Are you getting a bit of patchouli?
Matildaben. I get something peppery like carnation, too, about 15 minutes i
Eventually things become powdery.
I love the many stages of development.
ROCK AND ROLL!! I've been pm'ing and just saw this. Can I start out by saying how lovely the presentation is? Twolfie and FrouFrou, you are far more creative and talented than I could ever hope to be.
I agree on the first blast of bergamot. It seems familiar, to me. Is it a Caron?
I get carnation, too.
Nostalgie, I do get a whiff of Patchouli.
I don't have the old lady feeling. Except the powderyness, I think because I adore older perfumes, but also this one wasn't that much worn I think where I lived when I was young so it's really new to me.
I was going to say Caron too, but I edited myself because I've only smelled a few Carons, mostly the vintages that I got at the estate sale, so I wasn't sure if that was influencing my memory.
I don't get any patchouli, but my husband, whose nose is untrained in perfume but trained in cooking, said it felt "hippie-dippy" to him, which usually means patchouli.
Sunnyfunny, put it all together in a short review. Nostalgie got some notes already!
OK, maybe I can think about what might be patchouli... there's kind of a medicinal bitey edge that you get with patchouli, but not the earthiness that usually comes with it - if it were music it would be more like a mezzo-soprano rather than a bass, which I think patch usually is.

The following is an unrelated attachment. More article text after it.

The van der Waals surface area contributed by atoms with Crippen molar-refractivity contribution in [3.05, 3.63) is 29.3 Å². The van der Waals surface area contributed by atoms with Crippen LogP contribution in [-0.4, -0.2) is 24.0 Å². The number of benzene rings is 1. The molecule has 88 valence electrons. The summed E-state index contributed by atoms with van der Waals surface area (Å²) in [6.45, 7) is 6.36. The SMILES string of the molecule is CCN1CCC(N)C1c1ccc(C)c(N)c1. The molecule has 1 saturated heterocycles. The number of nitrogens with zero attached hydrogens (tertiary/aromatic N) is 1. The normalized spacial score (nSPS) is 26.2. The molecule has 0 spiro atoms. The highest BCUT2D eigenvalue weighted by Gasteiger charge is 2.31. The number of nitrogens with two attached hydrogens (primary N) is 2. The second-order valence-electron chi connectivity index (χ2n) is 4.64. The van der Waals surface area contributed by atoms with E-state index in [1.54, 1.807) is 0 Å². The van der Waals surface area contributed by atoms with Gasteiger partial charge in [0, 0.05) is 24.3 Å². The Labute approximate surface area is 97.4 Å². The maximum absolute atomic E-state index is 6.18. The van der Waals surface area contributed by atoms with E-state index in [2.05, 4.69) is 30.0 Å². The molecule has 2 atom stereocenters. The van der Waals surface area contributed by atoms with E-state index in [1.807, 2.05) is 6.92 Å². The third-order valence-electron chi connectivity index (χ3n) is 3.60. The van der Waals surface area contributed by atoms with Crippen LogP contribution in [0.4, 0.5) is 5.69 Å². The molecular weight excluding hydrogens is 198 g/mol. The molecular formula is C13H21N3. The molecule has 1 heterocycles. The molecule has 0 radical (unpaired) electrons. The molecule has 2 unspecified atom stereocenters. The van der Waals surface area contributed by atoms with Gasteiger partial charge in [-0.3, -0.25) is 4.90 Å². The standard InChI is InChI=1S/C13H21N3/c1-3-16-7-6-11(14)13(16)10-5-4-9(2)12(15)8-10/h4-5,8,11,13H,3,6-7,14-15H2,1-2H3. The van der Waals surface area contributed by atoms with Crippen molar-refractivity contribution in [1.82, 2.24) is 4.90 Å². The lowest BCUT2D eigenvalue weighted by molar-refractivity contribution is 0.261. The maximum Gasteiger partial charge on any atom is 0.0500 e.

I think it was Twolf's idea that everybody writes a short review and then there's a round of questions.
A few notes have been picked out, but not all. I am just co-host, I don't know if I can put all the correctly guessed notes up?
I'm definitely getting some leather now, maybe galbanum... I like this one.
the something herbal in the topnotes has not been guessed yet...
About an hour in, I'm getting something that could be amber, incense, benzoin - I'm not skilled enough to distinguish.
I find these ''old lady perffumes very inetresting, with spicyness, and powderiness and incencyness all together... I think they are very sexy.
almost there, it is used for cooking
Sample A is a lemon yellow liquid that seems to have a high alcohol content so I'm guessing it is edc or edt. It is very sharp and citrussy in the opening, a little bit screechy on cotton, even, but that part, which apparently is bergamot, dies down quickly on skin. There is an immediate soft, somewhat peppery flower which is probably carnation, then morphs into something incense-y and leathery. The flowers in it have turned powdery, so maybe there is iris/orris, or heliotrope.
Benzoin is one of the basenotes
Thank you for your lovely thoughts. Matildaben, I think you write about fragrances smoothly, despite being a newbie of sorts.
I like how Nostalgie tried to go with A development (sharp to smooth).
Out of the notes mentioned I can confirm:
--bergamot (swimming due to the old age of A),
-- darkroom herb;
There were other notes mentioned -- leaning towards amber and aromatics.
What do you think about A in general? Floral? Oriental? Chypre?
No carnation or heliotrope.
Yes to amber and benzoin.
There is an incensey element in A too, that all three of you have noticed.
How does A compare with the grandma of Incense -- Shalimar?
S., to my eye, the color of A is not just lemon yellow. It has a very subtle shade of _______.
The only Shalimar I've smelled is the most current and this is nothing like it.